New Prius Four looks better, drives better too …
Prius’s nerdy look is gone, so if you were one of those kids, like me, who had the mechanical pencil and pocket protector in high school, well, you’d best reconsider buying the hybrid.
Toyota has jazzed up the Prius in looks and performance. The bright “hypersonic” red ($395 extra) test car nearly glowed in the parking lot, plus it looks more trim and sporty than past models. Like other Toyotas the nose uses creases for styling that bring it to a noticeable point and the taillights feature sharp angles previously saved for sports cars. The profile is more that of a sporty hatchback now.
So if you’re looking for a hybrid that gets great gas mileage, and don’t mind looking a little trendy, instead of nerdy, the Prius Four Touring could light your fuse.
The newest Prius isn’t bulbous and chubby looking like past models, but it’s still a gas mileage champ. I got a fantastic 57.6 mpg, while the EPA rates this model at 54 mpg city and 50 mpg highway. I spent more time in town and driving in the 40-45 mph range. Continue reading 2016 Toyota Prius Four Touring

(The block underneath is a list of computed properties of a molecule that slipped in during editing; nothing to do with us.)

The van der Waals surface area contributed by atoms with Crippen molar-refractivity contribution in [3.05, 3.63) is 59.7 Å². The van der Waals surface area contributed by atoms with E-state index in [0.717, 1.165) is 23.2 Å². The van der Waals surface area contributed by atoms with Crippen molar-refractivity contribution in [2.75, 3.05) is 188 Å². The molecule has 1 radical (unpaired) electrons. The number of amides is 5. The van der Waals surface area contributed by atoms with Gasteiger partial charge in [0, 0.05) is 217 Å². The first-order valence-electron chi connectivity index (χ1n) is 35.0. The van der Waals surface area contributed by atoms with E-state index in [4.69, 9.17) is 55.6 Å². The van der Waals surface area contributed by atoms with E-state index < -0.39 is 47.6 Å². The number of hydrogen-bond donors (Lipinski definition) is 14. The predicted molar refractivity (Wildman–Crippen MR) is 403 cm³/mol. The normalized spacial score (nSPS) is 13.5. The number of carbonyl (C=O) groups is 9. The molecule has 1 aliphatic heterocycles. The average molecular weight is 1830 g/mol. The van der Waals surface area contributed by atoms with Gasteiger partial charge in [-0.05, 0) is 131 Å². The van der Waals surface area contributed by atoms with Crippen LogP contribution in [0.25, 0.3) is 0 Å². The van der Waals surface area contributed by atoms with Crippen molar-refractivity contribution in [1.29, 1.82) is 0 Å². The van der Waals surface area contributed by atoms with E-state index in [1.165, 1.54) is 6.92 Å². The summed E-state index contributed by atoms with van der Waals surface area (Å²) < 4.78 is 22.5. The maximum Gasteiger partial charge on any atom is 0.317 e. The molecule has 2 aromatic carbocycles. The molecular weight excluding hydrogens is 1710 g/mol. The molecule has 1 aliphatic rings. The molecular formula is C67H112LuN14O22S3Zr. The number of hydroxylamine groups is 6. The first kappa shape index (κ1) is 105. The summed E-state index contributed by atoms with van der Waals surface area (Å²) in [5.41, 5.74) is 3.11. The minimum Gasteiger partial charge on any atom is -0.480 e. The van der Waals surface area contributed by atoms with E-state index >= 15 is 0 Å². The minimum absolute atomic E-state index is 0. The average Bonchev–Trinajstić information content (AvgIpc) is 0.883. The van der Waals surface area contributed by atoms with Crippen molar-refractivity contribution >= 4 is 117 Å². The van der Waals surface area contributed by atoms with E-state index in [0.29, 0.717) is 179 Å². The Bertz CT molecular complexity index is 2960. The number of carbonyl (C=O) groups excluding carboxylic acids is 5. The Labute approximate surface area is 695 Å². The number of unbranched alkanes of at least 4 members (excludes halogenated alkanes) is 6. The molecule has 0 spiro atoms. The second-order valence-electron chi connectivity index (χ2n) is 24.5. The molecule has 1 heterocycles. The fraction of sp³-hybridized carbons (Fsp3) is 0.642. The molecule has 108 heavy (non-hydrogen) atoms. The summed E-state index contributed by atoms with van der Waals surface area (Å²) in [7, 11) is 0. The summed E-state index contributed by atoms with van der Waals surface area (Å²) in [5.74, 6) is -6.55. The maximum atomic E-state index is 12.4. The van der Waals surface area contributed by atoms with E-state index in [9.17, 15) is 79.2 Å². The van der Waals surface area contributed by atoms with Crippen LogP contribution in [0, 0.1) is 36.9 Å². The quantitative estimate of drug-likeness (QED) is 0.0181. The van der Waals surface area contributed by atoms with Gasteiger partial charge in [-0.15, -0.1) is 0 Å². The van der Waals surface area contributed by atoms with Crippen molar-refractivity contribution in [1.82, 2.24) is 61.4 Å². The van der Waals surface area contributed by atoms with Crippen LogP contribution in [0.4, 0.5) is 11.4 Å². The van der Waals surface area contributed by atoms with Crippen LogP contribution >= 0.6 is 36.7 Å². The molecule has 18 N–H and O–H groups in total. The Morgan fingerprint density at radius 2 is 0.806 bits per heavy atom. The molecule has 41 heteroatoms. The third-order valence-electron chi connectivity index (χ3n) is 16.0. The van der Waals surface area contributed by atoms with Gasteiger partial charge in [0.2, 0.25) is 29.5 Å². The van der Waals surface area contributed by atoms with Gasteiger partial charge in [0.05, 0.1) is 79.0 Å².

Toyota RAV4 hybrid = good mpg, sporty handling
Funny, but I enjoyed driving the new Toyota RAV4 hybrid more than its gas-powered model that I had earlier this year.
This one seemed sportier, and that’s a contradiction to all things hybrid. Power seems a bit better, and is with a combined 194 horsepower for the hybrid vs. 176 for the gas-powered model. But handling seemed much more precise and sporty too.
RAV4 is a small ute/crossover and easy to park and steer. The wheel feels moderately light and the hybrid turns into corners well and is responsive. Wheel play is minor.
And while compared to the standard model it has more ponies to power it with the electric hybrid system working well via an electronic continuously variable transmission (ECVT), it’s not exactly quick. There’s still the electric whine when you let off the brake and a slow chug up to 15-20 mph. The harder you press the accelerator the crossover will respond though and get up to highway speeds fairly effortlessly. The down side is an engine that feels and sounds as if it’s working pretty hard.
Like so many vehicles, there are drive mode selection buttons, here on the bottom of the center stack somewhat hidden behind the console-mounted gear shift knob. You can go Eco to save fuel or Sport for a bit more juice to the wheels. The bump up in power is minor, but every little bit helps sometimes. Continue reading 2016 Toyota RAV4 XLE AWD Hybrid